Her government began auspiciously, and even the religious situation caused at first little difficulty. Protestantism had received the sanction of the Scottish Parliament, and Mary did not oppose this settlement, stipulating merely for liberty to use her own religion. Moreover, she surrounded herself with Protestant advisers, her chief minister being her natural brother, James Stuart, an able and ambitious statesman, whom she soon created Earl of Mar, and a little later Earl of Murray (q.v.). Her chief difficulties were to come to an amicable agreement with Elizabeth concerning the succession to the English throne. The English Queen, however, was suspicious of Mary, and the question of whom the latter would marry complicated matters further, Elizabeth fearing that an alliance of the Scottish Queen with a powerful foreign prince, like Don Carlos of Spain, would endanger her throne. Contrary to the advice of all, Mary, on July 29, 1565, married her cousin, Henry Stuart, Lord Darnley, who had some claims to both the Scottish and English thrones. The marriage was not a love match, but chiefly due to the fact that Darnley had considerable influence with the English Catholics, who would thus aid Mary in any plans she might have to obtain the English throne. On the other hand, the marriage alienated the powerful Protestant lords of Scotland, notably Murray, who rose in rebellion, and it made Elizabeth more suspicious than ever. The insurrection of the Protestant lords was suppressed, but Mary's eyes were soon opened to the mistake of her marriage with the worthless Darnley. She was disgusted by his debauchery and alarmed by his arrogance and ambition, which went so far as to prompt him to demand that the crown should be secured to him for life, and that if the Queen died without issue it should descend to his heir. Ascribing Mary's reluctance to accede to these demands to the influence of her confidential adviser, David Rizzio, an Italian of great ability, but generally hated as a foreigner and a Roman Catholic, Darnley conspired with the Protestant nobles to murder him and seize the government. It was stipulated that Protestantism should remain the recognized religion. On March 9, 1566, Rizzio was dragged from Mary's supper room and assassinated. Mary dissembled her indignation at her husband's treachery, succeeded in detaching him from the conspirators, and persuaded him not only to escape with her from their power by a midnight flight to Dunbar, but also to issue a proclamation in which he denied all complicity in their designs. Two of the chief conspirators, Ruthven and Morton, fled to England, while Murray and the Queen became reconciled. On June 19, 1566, Mary gave birth to a son (later James VI of Scotland and James I of England); but soon afterward she quarreled more than ever with Darnley, and the latter thought of leaving the country. Meanwhile the Queen showed more and more favor to James Hepburn, Earl of Bothwell, a needy and profligate noble. About Jan. 9, 1567, Darnley fell ill. Mary brought him to Edinburgh, and he was lodged in a small mansion. Here on February 9 the Queen visited him, but left him about 10 o'clock in the evening. Early the next morning the house in which Darnley slept was blown up, and his lifeless body was found in a neighboring garden. Bothwell was undoubtedly the murderer, and it is a matter of controversy whether or not Mary was privy to the deed. A mock trial was held, and Bothwell was acquitted. On April 19 he carried the Queen to Dunbar, probably with her full consent. He divorced his young wife, Catherine Gordon, whom he had married little more than a year before, and on May 15, 1567—only three months after her husband's murder—Mary became Bothwell's wife.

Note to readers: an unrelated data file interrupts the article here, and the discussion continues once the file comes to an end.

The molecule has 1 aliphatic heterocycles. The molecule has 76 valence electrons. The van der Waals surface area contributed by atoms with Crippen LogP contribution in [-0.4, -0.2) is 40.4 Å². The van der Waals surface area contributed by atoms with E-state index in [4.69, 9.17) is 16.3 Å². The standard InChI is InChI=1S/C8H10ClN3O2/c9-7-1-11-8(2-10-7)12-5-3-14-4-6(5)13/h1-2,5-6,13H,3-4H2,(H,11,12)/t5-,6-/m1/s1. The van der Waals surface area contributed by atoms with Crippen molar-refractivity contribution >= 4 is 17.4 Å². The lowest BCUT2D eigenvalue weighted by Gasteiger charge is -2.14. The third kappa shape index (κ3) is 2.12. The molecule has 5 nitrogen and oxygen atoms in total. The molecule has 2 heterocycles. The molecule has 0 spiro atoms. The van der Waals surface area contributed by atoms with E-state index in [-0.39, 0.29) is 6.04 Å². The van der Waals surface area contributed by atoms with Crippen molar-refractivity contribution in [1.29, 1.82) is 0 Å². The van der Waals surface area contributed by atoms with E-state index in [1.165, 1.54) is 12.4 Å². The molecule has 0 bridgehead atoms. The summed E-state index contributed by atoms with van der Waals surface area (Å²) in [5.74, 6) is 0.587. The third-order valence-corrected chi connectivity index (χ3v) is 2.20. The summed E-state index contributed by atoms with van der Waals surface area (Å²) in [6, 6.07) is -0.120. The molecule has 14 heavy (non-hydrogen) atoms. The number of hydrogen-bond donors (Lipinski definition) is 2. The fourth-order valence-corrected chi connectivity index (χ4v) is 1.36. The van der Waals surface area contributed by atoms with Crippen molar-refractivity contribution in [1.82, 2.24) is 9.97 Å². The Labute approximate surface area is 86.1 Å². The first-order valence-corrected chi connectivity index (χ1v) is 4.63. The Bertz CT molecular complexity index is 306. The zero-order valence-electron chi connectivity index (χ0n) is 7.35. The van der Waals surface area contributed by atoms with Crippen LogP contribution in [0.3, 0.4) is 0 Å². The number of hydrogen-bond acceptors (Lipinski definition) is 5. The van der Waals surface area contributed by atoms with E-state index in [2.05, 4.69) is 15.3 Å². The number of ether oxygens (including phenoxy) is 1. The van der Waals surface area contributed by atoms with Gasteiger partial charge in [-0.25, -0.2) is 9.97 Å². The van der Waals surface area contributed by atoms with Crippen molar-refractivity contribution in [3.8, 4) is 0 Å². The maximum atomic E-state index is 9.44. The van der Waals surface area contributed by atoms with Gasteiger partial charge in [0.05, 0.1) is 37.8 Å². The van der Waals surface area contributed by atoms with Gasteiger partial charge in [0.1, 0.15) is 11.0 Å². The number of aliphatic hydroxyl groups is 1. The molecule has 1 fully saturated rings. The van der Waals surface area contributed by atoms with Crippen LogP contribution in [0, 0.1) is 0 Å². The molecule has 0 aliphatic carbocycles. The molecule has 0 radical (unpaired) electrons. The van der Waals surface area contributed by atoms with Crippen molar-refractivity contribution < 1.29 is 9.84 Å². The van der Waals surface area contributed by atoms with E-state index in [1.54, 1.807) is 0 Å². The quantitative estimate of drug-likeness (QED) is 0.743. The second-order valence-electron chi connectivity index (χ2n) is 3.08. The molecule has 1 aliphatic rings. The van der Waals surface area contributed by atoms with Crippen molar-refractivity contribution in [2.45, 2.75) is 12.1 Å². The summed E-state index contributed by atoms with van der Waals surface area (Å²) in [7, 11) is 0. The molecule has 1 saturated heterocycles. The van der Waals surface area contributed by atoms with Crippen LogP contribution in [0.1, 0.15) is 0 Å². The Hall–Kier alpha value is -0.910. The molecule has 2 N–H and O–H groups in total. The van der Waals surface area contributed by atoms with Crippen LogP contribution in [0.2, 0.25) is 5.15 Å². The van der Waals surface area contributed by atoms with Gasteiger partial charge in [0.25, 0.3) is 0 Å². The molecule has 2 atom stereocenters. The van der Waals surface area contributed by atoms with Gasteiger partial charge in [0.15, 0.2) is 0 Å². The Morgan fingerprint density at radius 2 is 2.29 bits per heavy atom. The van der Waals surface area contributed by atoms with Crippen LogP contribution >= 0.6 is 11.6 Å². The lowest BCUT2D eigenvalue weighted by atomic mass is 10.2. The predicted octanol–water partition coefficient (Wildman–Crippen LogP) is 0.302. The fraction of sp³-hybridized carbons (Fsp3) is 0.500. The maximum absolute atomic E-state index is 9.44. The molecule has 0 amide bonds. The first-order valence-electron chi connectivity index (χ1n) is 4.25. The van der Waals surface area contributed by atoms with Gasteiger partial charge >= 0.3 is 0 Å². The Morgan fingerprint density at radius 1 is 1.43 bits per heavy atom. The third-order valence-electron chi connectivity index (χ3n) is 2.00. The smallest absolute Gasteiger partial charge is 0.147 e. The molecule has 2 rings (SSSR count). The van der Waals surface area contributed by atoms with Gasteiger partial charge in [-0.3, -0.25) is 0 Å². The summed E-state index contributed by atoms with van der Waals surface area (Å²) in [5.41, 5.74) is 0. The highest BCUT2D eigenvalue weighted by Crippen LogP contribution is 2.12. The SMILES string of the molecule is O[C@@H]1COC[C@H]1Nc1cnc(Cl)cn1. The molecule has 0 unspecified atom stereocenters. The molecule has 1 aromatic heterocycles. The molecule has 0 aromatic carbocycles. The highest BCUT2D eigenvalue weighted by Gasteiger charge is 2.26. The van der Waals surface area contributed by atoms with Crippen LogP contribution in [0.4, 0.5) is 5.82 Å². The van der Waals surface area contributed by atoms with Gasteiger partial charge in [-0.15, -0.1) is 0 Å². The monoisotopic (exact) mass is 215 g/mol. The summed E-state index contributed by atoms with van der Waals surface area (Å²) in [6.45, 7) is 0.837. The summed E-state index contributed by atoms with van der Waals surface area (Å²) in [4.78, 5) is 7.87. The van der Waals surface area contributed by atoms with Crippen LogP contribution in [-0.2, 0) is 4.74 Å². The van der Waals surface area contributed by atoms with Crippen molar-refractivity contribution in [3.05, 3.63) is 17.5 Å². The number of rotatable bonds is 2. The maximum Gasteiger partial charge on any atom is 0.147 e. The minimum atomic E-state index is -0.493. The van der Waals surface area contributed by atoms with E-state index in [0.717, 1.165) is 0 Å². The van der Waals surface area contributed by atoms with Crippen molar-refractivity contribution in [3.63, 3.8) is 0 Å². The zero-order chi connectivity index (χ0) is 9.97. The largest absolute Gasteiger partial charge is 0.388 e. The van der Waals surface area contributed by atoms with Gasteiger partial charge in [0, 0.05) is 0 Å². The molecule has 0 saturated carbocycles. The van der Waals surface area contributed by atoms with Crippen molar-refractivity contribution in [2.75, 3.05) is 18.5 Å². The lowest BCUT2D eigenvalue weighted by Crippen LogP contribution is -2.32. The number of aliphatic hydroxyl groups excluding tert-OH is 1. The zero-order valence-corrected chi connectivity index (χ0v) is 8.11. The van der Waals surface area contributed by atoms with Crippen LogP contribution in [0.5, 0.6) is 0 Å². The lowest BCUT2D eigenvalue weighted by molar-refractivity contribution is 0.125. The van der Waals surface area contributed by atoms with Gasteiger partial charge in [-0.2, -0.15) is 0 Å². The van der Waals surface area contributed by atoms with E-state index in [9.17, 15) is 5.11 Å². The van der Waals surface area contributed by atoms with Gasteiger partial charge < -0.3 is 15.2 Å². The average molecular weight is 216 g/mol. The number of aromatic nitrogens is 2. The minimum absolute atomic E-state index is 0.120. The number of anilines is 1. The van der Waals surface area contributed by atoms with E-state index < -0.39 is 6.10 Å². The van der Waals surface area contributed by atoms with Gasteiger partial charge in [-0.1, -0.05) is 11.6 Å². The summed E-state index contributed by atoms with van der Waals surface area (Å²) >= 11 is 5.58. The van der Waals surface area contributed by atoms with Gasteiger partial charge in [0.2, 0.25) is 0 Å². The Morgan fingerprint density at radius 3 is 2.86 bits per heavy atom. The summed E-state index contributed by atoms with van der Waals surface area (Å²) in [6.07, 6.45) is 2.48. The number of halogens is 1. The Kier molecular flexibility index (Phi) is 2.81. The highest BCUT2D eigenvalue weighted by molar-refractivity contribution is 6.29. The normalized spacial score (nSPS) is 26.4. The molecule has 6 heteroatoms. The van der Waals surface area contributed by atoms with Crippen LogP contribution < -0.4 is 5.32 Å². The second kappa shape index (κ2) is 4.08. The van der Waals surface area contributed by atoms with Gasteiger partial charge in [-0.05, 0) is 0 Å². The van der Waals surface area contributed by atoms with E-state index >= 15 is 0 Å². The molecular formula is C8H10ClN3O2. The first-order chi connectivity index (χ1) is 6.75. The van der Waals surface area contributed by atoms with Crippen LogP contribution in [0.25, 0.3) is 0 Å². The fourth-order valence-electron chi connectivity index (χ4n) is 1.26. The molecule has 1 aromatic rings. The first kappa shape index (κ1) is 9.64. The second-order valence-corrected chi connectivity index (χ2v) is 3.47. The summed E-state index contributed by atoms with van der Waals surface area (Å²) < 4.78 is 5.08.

This last indiscretion of Mary arrayed all her nobles in arms against her. She was able to lead an army against them, but it melted away without striking a blow at Carberry Hill, June 15, 1567. She had to abandon Bothwell and surrender herself to the confederated lords, who led her to Edinburgh, and from there to Lochleven. At the latter place she was compelled on July 24, 1567, to sign an act of abdication in favor of her son. Escaping from her island prison May 2, 1568, Mary found herself in a few days at the head of a small army, but this was defeated on May 13 by the Regent Murray at Langside, near Glasgow. Four days afterward, in spite of the entreaties of her best friends, Mary crossed the Solway and threw herself on the protection of Queen Elizabeth, only to find herself a prisoner for life.